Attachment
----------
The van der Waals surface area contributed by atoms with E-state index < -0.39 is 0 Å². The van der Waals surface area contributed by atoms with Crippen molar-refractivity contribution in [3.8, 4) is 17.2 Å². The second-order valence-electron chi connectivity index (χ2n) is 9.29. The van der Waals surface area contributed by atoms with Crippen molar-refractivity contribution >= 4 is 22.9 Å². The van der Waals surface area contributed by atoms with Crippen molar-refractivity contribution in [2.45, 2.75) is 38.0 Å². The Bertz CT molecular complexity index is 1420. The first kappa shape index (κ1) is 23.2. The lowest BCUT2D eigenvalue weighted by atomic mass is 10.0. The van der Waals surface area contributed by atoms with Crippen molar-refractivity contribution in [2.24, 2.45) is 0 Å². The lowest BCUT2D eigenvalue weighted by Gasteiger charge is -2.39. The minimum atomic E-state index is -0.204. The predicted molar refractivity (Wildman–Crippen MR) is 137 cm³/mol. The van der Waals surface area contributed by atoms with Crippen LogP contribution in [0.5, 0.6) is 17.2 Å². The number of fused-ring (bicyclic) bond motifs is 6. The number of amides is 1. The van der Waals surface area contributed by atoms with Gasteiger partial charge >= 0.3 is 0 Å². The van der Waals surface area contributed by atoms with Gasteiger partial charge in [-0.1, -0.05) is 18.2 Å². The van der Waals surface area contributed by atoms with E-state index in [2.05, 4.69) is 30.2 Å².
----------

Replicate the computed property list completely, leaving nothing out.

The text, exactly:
The van der Waals surface area contributed by atoms with E-state index < -0.39 is 0 Å². The van der Waals surface area contributed by atoms with Crippen molar-refractivity contribution in [3.8, 4) is 17.2 Å². The second-order valence-electron chi connectivity index (χ2n) is 9.29. The van der Waals surface area contributed by atoms with Crippen molar-refractivity contribution >= 4 is 22.9 Å². The van der Waals surface area contributed by atoms with Crippen molar-refractivity contribution in [2.45, 2.75) is 38.0 Å². The Bertz CT molecular complexity index is 1420. The first kappa shape index (κ1) is 23.2. The lowest BCUT2D eigenvalue weighted by atomic mass is 10.0. The van der Waals surface area contributed by atoms with Crippen molar-refractivity contribution in [2.24, 2.45) is 0 Å². The lowest BCUT2D eigenvalue weighted by Gasteiger charge is -2.39. The minimum atomic E-state index is -0.204. The predicted molar refractivity (Wildman–Crippen MR) is 137 cm³/mol. The van der Waals surface area contributed by atoms with Crippen LogP contribution in [0.5, 0.6) is 17.2 Å². The number of fused-ring (bicyclic) bond motifs is 6. The number of amides is 1. The van der Waals surface area contributed by atoms with Gasteiger partial charge >= 0.3 is 0 Å². The van der Waals surface area contributed by atoms with Gasteiger partial charge in [-0.1, -0.05) is 18.2 Å². The van der Waals surface area contributed by atoms with E-state index in [2.05, 4.69) is 30.2 Å².